09 March 2009 (released)
28 February 2009
Aynsley Lister is generally regarded as one of the bright stars of British Blues and Rock but he is better known all across Europe than in his home territory. In the US he is reckoned as the best of the current crop by some of the most influential musicians around. This guy is right up there with Joe Bonamassa and Walter Trout!
‘Equilibrium’ is a critical album for him – his first for a new label and at a point where Rock & Blues is enjoying more exposure and attention than it has for years.
Before you all keel over with holding your breath I will let you into the conclusion – much of this album is as good as anything he has ever done.
It starts slightly low key with a balladic piece, gently but powerfully building to a rocky climax and with a great vocal in the mix but it is the move into Trower/Hendrix territory with ‘Time’s Up’ that proclaims that he is playing his balls off and still feeling the funk and the heart of the Blues. ‘What’s It All About’ moves back into the introspection with a slow-burning guitar line and some real soul in the playing.
‘Crazy’ is brave – a version of the Gnarls Barklay classic that puts it on the road to Clarksdale as he plays on a steel stringed acoustic with a simple drum backing – no it doesn’t make you crazy!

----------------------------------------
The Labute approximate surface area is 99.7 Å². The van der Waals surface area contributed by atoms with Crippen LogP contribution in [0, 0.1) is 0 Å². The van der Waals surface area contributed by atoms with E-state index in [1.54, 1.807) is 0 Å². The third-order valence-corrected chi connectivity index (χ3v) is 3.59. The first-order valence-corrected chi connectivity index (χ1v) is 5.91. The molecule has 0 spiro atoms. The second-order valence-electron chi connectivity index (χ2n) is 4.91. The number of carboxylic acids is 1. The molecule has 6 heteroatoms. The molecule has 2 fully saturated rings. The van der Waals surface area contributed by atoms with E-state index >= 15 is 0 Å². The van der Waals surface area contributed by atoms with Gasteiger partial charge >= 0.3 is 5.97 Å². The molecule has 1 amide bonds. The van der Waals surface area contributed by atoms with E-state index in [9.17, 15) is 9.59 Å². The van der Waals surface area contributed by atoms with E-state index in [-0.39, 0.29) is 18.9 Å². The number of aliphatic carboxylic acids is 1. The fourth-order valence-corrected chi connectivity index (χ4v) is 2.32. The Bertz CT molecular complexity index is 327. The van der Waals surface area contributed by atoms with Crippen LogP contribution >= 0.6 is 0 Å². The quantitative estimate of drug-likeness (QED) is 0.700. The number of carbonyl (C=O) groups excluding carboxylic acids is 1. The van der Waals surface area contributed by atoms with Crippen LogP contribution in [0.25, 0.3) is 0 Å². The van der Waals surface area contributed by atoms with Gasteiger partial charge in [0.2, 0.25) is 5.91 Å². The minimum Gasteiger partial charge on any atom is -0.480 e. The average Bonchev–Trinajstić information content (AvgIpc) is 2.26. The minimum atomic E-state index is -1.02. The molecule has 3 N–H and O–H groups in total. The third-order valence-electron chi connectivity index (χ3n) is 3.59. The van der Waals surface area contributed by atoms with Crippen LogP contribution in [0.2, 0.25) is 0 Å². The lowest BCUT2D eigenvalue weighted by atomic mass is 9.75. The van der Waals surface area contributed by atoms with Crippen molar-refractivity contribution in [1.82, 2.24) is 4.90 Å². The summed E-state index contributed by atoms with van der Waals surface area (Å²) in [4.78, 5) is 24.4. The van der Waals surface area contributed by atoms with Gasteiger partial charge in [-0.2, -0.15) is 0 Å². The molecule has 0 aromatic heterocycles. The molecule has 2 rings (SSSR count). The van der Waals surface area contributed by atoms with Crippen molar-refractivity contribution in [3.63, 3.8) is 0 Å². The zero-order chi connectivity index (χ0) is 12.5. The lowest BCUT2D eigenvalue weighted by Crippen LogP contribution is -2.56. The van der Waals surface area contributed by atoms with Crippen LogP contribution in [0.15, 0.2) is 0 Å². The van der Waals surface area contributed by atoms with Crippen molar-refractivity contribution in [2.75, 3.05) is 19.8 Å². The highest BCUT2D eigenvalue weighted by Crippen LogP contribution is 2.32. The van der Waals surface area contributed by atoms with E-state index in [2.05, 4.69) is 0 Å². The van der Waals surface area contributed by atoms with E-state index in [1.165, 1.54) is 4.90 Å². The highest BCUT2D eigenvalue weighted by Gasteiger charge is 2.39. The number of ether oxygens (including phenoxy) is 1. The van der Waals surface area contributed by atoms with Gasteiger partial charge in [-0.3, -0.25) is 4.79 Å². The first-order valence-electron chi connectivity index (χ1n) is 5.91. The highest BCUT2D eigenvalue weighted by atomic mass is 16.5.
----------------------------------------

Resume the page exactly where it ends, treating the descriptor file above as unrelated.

‘Big Sleep’ stays with the Blues sound and he explodes with a huge riff and wailing organ sound.
‘Early Morning Dew’ is simply a lovely ballad with a stunning – and understated – guitar line and then you hit ‘Sugar Low’ which hits the ground running and careens off like a corvette and shows one of the sides of Lister we have always liked – he plays guitar like a demon!
‘Hurricane’, the closer, is a brooding piece or rocky Blues, very much in the Ian Parker mould, but with his own take on things and a really punchy way to close.
Every number has its own identity and as a musician he seems to have found the place he really wants to be in. He is a British musician but he has developed into a fully international rocker without losing his identity along the way.
This could – should – be the album to really break him on the scene both here and in the US and I will be listening to it for pleasure for weeks to come.